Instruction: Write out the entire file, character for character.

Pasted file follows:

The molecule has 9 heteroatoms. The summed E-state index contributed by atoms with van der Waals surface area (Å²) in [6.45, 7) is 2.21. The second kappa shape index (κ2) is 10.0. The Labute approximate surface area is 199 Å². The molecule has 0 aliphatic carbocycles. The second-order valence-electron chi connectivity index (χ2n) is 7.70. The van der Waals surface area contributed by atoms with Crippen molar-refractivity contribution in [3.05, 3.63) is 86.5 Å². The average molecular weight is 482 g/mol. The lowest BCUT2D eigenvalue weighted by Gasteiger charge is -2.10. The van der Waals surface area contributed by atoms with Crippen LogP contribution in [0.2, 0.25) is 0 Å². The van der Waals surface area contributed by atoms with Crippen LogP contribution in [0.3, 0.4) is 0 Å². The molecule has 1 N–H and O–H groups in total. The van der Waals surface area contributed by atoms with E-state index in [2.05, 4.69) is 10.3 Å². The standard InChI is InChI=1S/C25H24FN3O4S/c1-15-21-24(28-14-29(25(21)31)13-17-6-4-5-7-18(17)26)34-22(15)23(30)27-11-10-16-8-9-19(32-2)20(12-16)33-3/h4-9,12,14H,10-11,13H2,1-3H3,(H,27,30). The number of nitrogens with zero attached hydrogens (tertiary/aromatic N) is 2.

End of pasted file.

The molecule has 9 heteroatoms. The summed E-state index contributed by atoms with van der Waals surface area (Å²) in [6.45, 7) is 2.21. The second kappa shape index (κ2) is 10.0. The Labute approximate surface area is 199 Å². The molecule has 0 aliphatic carbocycles. The second-order valence-electron chi connectivity index (χ2n) is 7.70. The van der Waals surface area contributed by atoms with Crippen molar-refractivity contribution in [3.05, 3.63) is 86.5 Å². The average molecular weight is 482 g/mol. The lowest BCUT2D eigenvalue weighted by Gasteiger charge is -2.10. The van der Waals surface area contributed by atoms with Crippen LogP contribution in [0.2, 0.25) is 0 Å². The van der Waals surface area contributed by atoms with Crippen LogP contribution in [0.3, 0.4) is 0 Å². The molecule has 1 N–H and O–H groups in total. The van der Waals surface area contributed by atoms with E-state index in [2.05, 4.69) is 10.3 Å². The standard InChI is InChI=1S/C25H24FN3O4S/c1-15-21-24(28-14-29(25(21)31)13-17-6-4-5-7-18(17)26)34-22(15)23(30)27-11-10-16-8-9-19(32-2)20(12-16)33-3/h4-9,12,14H,10-11,13H2,1-3H3,(H,27,30). The number of nitrogens with zero attached hydrogens (tertiary/aromatic N) is 2.